The purpose of a business is to make money. That means selling products or services to bring in revenue. These positive cash inflows are part of accounts receivable. What is accounts receivable (AR)? In a nutshell, it’s the sum of outstanding debts owed to the business by customers. It’s a subset of a company’s working capital, classified as a current asset on the balance sheet. In simpler terms, it’s the promise of future realized cash.

Accounts receivable is a major indicator of a company’s cash flow. It offsets accounts payable, which is the debt a company owes. A strong presence of accounts receivable on the balance sheet is a positive for the company; however, that cash isn’t realized yet, which can mean a company has a strong balance sheet but is cash poor currently. 

Here’s a look at how accounts receivable works and how it factors into the cash flow accounting of a company.

What is accounts receivable

Current Assets

On the balance sheet, accounts receivable resides under “current assets.” Due to accrual basis accounting, the transaction has already occurred on paper, even if the funds aren’t present in the bank. That means the customer owes a debt. 

For example, ABC Company sells 1,000 widgets to a customer at a cost of $1 per widget. The company is owed $1,000 and sends the customer an invoice with net 30 terms. For the next 30 days, that transaction appears in the company’s accounts receivable since the customer hasn’t paid yet. When the customer pays the invoice, the company’s balance sheet will update, moving $1,000 from accounts receivable to its cash account. Until then, the debt is an asset. 

It’s advantageous for businesses invoicing customers to control net terms in a way that ensures accounts receivable comes in before its accounts payable is due. This balances cash flow in favor of the business, giving it a buffer between when it gets paid and when it needs to pay its own debts. 

Bad Debt Expense

What happens if a customer never pays? When it becomes futile or impossible to collect on a debt, it becomes a “bad debt expense.” This typically happens when the customer or defaults or is insolvent. Bad debt expense is the primary risk of extending credit to customers and appears on the company’s balance sheet as a “non-collectible account.”

Non-collectible accounts are subject to either write-offs or allowances. Write-offs effectively erase the amount as earned income in the eyes of tax authorities, so the company isn’t taxed on revenue it never received. Allowances anticipate delinquent or non-collectible sums to account for them ahead of time. Companies then debit them against the allowance. 

Monitoring Accounts Receivable Trends

Like accounts payable, accounts receivable offers insights into a company’s financial health and its operational decisions. It can be a good measure of a company’s ability to do business and manage cash flow accordingly. 

For example, an uptrend in accounts payable shows that the company is transacting with more customers on credit. A healthy accounts receivable column is a positive for investors because it signifies the company’s ability to both attract business and extend credit to its customers. A reduction in accounts receivable or an increase in bad debt expense may signal financial burdens and cash flow problems.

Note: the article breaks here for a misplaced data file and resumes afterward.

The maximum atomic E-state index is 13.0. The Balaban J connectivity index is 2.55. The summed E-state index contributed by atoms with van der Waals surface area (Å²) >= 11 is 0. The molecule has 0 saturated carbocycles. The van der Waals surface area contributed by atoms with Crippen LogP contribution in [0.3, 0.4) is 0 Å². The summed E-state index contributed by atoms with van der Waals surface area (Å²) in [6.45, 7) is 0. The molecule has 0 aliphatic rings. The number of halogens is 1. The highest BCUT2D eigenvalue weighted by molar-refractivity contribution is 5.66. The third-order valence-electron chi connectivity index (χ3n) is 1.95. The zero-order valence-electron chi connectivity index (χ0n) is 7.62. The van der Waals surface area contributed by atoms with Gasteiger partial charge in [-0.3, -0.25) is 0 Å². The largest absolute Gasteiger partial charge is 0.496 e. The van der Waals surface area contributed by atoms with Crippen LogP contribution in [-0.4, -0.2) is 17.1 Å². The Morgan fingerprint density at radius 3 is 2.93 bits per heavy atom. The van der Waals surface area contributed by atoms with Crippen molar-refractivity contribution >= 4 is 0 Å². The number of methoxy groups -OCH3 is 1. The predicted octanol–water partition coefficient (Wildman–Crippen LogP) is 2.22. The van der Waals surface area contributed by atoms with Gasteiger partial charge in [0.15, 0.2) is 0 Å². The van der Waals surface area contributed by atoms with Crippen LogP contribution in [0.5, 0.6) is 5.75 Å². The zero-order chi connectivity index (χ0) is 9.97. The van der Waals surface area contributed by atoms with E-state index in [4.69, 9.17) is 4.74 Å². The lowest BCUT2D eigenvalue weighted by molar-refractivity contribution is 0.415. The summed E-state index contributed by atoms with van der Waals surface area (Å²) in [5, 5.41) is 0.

Accounts receivable is often more difficult to manipulate than accounts payable. Companies seek to control it by negotiating shorter net terms with customers or offering incentives for faster payment.

Accounts Receivable vs. Accounts Payable

Did you know accounts receivable and accounts payable are two sides of the same coin? The former represents cash inflows; the latter represents cash outflows. It’s the goal of businesses to balance them. As the business works with more customers to sell more goods on credit, its accounts receivable will grow. Likewise, as it does business with more suppliers for greater volumes, its accounts payable grows. Controlling net terms on both sides and encouraging customers to pay on time and in full puts the company in a better position for healthy accounts receivable, thus improving cash flow. 

Ultimately, the more consistent a company’s accounts receivable reconciliation is, the stronger the company’s cash flow will be. Even with heavy liabilities, strong accounts receivable puts companies in a position to grow.  

Accounts Receivable Is Not Revenue

It’s important to note that AR is not synonymous with sales revenue. Accounts receivable is an asset account, not a sales account. There is no credit involved in a traditional sales transaction, which means it’s reflected directly in cash. Accounts receivable deals specifically with transactions involving credit. As such, accounts receivable isn’t necessarily indicative of the health of a company’s sales. It merely represents the company’s ability to extend credit to customers as an incentive to do business.

AR Offers Insights into Operations

Accounts receivable gives powerful insight into a company’s cash flow. A large number of outstanding invoices signals a future boon for the company’s cash accounts and shows its ability to extend credit to customers without hampering itself. Accounts receivable isn’t without risk, though. Accrued revenue isn’t realized until a customer pays their invoice. 

And this potential cash flow can signal an upward trend in stock price. For the latest stock movement insights and picks, sign up for the Profit Trends e-letter below.

Investors looking at a company’s balance sheet should pay attention to not only accounts receivable, but also how it stacks up to accounts payable. Both sides of the equation matter. And together, they tell the story of cash flow operations and the general financial health of the business. That said, more assets and accrued revenue are never bad things to see.